This functionality is not disallowed, it is just not very common as a result of the way most libraries numbering work and because of the inconvenience of package name changes.
If the use a dotted version number scheme X.Y.Z. The "micro" version Z often changes on bugfixes, the "minor" number Y changes on backward compatible changes and the "major" version number X has to change on API changes (and sometimes does on major extra functionality).
There should never be a reason that you do not want to have the latest bugs fixed, and backward compatible changes should not break your software either.
If the library is developed that way you should always be able to replace X.Y.Z by X.(Y+m).(Z+n). for any given m and n. I.e. you should always be able to replace your library with the latest in the same major number series.
And if the library developers are careful and the next major number is compatible (e.g. by the announcement to deprecate things, but not remove them yet) you can even use the next major number.
For package developers this means they can use the name with just one, or even no number name to give you the latest version by just updating the package. If they ship a library in a package
abc2 then they have to go through hoops to move their own software that relied on
abc2 to upgrade to use
abc3, sometimes with transition packages. It is more convenient to leave out the major version number from a library if that works for most depending packages. So even if both
abc3 should be available at some point available in a distribution,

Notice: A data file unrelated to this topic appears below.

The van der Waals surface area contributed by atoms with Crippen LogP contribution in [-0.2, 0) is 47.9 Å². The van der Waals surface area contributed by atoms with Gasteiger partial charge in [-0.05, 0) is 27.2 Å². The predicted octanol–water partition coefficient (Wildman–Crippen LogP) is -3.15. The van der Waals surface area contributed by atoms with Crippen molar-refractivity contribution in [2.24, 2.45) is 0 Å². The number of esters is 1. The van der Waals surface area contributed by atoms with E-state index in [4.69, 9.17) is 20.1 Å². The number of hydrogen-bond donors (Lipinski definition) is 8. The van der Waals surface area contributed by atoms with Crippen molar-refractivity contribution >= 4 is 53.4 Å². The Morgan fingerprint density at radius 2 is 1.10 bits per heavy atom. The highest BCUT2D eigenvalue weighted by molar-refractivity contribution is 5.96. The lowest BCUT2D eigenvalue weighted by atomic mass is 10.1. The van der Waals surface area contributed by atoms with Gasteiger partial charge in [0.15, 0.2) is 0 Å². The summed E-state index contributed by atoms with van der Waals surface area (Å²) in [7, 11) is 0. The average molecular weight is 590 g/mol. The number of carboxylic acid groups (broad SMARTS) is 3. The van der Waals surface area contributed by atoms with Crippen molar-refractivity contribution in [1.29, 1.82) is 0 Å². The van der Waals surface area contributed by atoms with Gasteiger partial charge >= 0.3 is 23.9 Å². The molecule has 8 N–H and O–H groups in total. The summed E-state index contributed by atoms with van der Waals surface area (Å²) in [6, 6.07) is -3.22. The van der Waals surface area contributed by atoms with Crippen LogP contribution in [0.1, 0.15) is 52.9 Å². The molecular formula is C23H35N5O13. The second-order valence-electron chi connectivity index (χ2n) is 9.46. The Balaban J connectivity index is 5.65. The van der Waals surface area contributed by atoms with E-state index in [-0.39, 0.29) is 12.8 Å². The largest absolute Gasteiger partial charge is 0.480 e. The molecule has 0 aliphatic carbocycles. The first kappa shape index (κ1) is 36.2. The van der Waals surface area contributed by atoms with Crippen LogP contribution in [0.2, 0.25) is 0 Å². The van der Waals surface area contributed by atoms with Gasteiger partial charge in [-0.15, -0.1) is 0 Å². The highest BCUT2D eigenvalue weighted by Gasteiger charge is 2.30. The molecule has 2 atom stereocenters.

abc3 is often called
abc (just like
abc2 was called when there was not
abc3 yet), and as soon as no packages depend on
abc2 within the distribution it becomes possible to drop
The numbering scheme is not uniformly followed, but I can only imagine that with the advent of the internet disseminating information on how to use such a scheme, and the pressure from library users (including distribution developers) to make important things like backwards compatibility clear without having to read through a CHANGES file included in the library, have contributed that this has become more common.
One counter example, but not of a library is the python intpreter, which is not compatible on its shared objects and pickling format on a minor number change. Therefore you will see packages for python (the latest in the 2.7 series), and python3 (the latest in currently the python3.4 series) as well as explicit packages for python 2.6 (not getting less common) as well as python 3.3.